You can't keep doing the same thing and expect different results.
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A L T E R N A T I V E S P.2
A lot has changed since 1989!
First, we are all 29 years older. But are we any wiser?
What has changed along the way, and what have we learned? We are certainly far more aware of our ecology and environment today than we were then. Legislative initiatives have increasingly taken into account priorities such as re-use and re-cycling. More and more we have discouraged waste and misuse of finite resources. We are more concerned about our planet and the legacies we leave to our children.
So, what has NOT changed?
Well for one thing, key provisions of the Aggregate Resources Act of 1989 have not changed. The provisions within the act, which were largely derived from even earlier studies and reports, encourage low-cost exploitation of this finite resource. This has meant that thousands of acres of environmentally sensitive and supposedly protected land have been torn up for the benefit of corporate owners and shareholders. For example, a report by consultant M. A. Vos in 1969 stated:
“It is essential for a quarry to be located close to market for its product. The cost of transport of low-cost, bulk commodities like aggregate is critical in determining the competitive position of a producer.” [emphasis added]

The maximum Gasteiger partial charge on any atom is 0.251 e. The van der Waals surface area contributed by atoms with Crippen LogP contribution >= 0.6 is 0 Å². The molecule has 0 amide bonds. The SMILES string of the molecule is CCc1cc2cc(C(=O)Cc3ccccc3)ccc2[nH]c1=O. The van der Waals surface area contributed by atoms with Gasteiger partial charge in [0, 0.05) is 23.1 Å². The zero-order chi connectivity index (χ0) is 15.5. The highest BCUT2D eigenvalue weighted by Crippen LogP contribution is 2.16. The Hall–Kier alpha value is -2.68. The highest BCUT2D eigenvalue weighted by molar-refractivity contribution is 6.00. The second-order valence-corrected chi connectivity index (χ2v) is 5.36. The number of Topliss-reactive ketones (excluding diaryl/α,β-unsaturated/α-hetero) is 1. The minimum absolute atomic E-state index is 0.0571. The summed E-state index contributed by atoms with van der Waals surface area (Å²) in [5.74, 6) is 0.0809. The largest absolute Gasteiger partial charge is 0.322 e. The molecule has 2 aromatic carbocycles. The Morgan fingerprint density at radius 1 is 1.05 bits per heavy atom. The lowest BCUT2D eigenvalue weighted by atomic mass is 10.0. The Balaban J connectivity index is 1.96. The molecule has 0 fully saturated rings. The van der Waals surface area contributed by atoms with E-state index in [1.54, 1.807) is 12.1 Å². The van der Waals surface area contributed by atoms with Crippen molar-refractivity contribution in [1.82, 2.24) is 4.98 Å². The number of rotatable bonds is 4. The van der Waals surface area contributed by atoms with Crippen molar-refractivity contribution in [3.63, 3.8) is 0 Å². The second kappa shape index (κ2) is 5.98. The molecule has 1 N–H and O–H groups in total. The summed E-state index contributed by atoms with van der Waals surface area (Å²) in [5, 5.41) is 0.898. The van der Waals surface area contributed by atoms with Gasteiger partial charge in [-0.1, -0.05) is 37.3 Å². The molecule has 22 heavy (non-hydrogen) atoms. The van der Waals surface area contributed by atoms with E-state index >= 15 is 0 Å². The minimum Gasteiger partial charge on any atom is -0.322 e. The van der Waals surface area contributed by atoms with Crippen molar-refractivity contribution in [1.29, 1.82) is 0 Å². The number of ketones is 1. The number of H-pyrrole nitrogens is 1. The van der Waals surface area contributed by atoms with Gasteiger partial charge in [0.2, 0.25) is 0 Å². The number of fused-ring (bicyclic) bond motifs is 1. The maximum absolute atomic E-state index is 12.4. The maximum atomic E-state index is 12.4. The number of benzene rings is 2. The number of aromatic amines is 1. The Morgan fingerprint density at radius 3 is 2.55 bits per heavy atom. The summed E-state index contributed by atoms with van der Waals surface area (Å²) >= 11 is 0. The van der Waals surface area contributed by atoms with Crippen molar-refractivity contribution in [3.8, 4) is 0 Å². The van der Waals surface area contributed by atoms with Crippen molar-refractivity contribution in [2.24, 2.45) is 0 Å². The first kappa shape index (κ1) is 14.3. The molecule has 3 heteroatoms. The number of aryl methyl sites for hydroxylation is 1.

Consequently, the Act provides that corporate profit will trump other considerations.
More recently (but still 18 years ago!) the favorable position of the aggregate industry was further entrenched by the “Provincial Policy Statement” of 1995. The PPS stated that municipalities had a responsibility:
“... to identify and protect mineral aggregate resources and legally existing pits and quarries to ensure mineral aggregates are available at a reasonable cost and as close to markets as possible …”.
The term “reasonable cost” goes undefined. However, it is clear that the aggregate industry is a highly profitable business, with the greatest profits accruing to those operators who are permitted to extract the resource ‘close to market’.
Are there ANY independent studies that document an economic benefit to the citizens and taxpayers from these policies?
The highly advantageous position gained by the aggregate industry from the recommendations going back 40 years or more was further enhanced in the 2005 PPS that stated:
“Demonstration of need for mineral aggregate resources, including any type of supply/demand analysis, shall not be required …”. [emphasis added]
What is the purpose and result of such a statement? It certainly is not to encourage careful and responsible stewardship of a finite resource! It is apparent that the aggregate industry believes it should be (and has been) given precedence over other conflicting interests.
As planner Mark L. Dorfman, F.C.I.P., R.P.P. succinctly states in a recent submission to the Ministry of Natural Resources: